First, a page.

In 2013, with your help, we provided 1,048 blankets and mosquito nets to families in desperate need.  This year, although we could only commit to adopting five villages out of a shortlist of eighteen, we have committed to providing mosquito nets and blankets to all on the shortlist so that they will at least have some protection against the harsh desert conditions. 

Thank you for remembering Darfur.

May 28, 2014

First kindergarten already impacting the future

Children in Abu Nahla see their first books!
Children in Abu Nahla see their first books!

It is scientifically proven that mental and physical faculties develop fastest during a child's earliest years.  Without proper attention, their educational development is stunted. “Children’s early childhood learning environments have large impacts on short and longer-term life outcomes” (Bassok D, Jan 2014).  Children in the West have attended kindergartens since they were introduced in the 1800s.  But not in Darfur where villages lack pre-school facilities – children there are missing out, trapped in extreme poverty.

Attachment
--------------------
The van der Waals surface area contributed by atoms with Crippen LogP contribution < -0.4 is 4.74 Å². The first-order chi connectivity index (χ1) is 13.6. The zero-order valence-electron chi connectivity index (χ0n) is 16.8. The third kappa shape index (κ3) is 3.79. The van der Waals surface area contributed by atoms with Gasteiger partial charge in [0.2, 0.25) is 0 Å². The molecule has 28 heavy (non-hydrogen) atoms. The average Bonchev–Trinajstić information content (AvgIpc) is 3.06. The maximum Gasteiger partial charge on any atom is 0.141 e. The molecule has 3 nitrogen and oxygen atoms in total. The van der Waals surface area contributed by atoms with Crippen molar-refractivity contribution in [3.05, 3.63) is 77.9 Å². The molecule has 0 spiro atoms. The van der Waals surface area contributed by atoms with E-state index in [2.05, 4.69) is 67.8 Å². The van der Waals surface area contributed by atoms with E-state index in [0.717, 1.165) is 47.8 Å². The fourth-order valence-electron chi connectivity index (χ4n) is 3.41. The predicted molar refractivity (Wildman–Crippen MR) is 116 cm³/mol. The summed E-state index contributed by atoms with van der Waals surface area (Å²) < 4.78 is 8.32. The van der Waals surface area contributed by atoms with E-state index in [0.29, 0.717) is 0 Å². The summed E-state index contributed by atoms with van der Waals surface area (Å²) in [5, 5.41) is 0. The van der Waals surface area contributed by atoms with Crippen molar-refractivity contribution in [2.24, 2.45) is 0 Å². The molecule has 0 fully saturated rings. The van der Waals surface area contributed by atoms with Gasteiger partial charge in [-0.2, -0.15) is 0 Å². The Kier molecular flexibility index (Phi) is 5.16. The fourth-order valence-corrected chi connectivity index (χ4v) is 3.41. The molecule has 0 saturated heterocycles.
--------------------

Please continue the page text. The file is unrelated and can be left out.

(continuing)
Our first kindergarten has now been welcoming children for six months and the results are already impacting children's lives in Abu Nahla. Feedback shows that the whole community participated, especially women in the building of this project. They decided to increase attendance at the kindergarten by 50% to 151 children. So the pilot reached more needy families than anticipated and its value-for-money was dramatically enhanced. We will build on this experience for the construction of further kindergartens in other villages.